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NCTC lecture series returns

By Staff | Dec 5, 2014

The Friends of the National Conservation Training Center (NCTC) are bringing back its popular quarterly conservation themed lecture series, beginning later this month just before Christmas.

The world premiere of “The Power of One Voice: A 50 year Perspective on the Life of Rachel Carson,” will be held as the first event of the series on Thursday, Dec. 18.

The event will feature a screening of the film, followed by a question and answer period with filmmaker Mark Dixon.

Mark Dixon is also known for other conservation related films such as, the muliti award-winning “Y.E.R.T, Your Environmental Road Trip,” which was shown as part of Shepherdstown’s annual American Conservation Film Festival in 2012.

In a release on the film, NCTC wild life historian Mark Madison described the films content.

“Carson’s life, conflict, and legacy from those who her best,” he said.

According to NCTC, Carson is known as one of the 100 most influential people of the 20th century for “challenging unrestrained poisoning of the earth,” in a book she authored called “Silver Spring.”

According to Friends of NCTC board chair Betty Beckley, the lecture series return is a highly anticipated celebration for the friends group.

Established in 1997, Beckley said the Friends of NCTC have been unable to carry out the very popular, series for more than three years nows due to federal budget affecting NCTC’s funding.

Beckley described this as “discouraging,” for both the group and the public.

“We want people to know it’s back,” she said.

Beckley said the “friends” group mission is to support the work of NCTC, with community outreach and educational programs.

“One of the most important things we do is try to spread educational tools,” she said.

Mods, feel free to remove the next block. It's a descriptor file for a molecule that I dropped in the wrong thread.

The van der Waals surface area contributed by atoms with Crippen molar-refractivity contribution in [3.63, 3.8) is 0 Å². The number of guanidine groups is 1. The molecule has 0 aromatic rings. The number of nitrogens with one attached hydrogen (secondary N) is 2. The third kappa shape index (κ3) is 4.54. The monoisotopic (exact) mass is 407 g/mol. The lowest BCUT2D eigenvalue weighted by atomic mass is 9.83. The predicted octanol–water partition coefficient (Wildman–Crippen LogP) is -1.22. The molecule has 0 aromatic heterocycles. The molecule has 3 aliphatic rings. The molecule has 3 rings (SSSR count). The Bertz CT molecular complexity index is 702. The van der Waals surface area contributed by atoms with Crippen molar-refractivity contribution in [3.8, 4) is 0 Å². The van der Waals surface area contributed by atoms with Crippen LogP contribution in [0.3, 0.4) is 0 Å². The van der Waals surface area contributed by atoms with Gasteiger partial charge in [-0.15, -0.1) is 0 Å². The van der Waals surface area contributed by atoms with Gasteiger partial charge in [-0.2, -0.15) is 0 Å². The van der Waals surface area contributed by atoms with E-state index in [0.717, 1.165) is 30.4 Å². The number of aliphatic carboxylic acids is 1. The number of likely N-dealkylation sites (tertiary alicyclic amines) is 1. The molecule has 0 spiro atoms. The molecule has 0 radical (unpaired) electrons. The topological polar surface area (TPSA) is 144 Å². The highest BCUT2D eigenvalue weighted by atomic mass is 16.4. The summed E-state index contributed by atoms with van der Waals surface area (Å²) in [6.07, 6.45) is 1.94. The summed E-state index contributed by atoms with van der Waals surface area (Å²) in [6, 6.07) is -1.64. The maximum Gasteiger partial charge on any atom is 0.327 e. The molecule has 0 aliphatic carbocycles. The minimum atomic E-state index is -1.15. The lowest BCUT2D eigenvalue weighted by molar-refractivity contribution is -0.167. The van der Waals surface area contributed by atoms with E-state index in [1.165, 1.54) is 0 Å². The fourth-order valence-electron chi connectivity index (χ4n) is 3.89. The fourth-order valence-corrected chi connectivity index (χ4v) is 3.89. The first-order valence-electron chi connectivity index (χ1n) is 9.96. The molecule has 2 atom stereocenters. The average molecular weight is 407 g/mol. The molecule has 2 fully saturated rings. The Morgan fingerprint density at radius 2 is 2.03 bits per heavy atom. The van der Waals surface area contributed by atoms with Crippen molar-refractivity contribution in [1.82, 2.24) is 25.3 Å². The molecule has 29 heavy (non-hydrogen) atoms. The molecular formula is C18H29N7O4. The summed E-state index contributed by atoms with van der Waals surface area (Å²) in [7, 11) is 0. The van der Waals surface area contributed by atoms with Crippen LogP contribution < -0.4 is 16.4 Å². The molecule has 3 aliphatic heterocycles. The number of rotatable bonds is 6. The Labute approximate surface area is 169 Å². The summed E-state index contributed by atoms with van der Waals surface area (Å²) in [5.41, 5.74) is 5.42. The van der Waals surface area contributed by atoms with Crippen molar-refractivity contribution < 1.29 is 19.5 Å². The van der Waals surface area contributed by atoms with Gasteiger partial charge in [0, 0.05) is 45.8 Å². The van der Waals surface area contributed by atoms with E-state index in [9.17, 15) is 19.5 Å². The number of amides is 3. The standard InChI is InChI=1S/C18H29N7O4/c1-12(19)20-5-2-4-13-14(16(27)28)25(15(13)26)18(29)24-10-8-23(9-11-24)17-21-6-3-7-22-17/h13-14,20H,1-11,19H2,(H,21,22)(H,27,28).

The Friends of NCTC administer a scholarship program to help national wildlife refuge volunteers/students from all over the country attend training courses at NCTC.

The lecture series is one example of the community outreach programming that the “friends group” is known for, which also includes things road clean up service projects and conservation landscaping activities.

“We would really like to encourage people to become more active in the organization,” she said.

She said the lecture series will include work and discussion from writers, historians, conversation experts and scientists who are respected in the fields.

“We hope to have nationally known speakers,” she said.

The film will be shown at NCTC’s Byrd Auditorium, 698 Conservation Way.

More information about the Friends of NCTC can be found by visiting the web site at: www.friendsofnctc.org/ or on their Facebook page at www.facebook.com/friendsofnctc.

Or contact info@friendsofnctc.org. More information about the first film can be found by visiting its web site at powerofonevoicefilm.com/.

Beckley said the “friends” group has already begun making plans for the second lecture event to take place some time in March. Details have not been worked out yet, but Beckley said the subject will likely be related to the monarch butterfly.

All Friends of NCTC lecture events are free and open to the public. The first event begins at 7 p.m.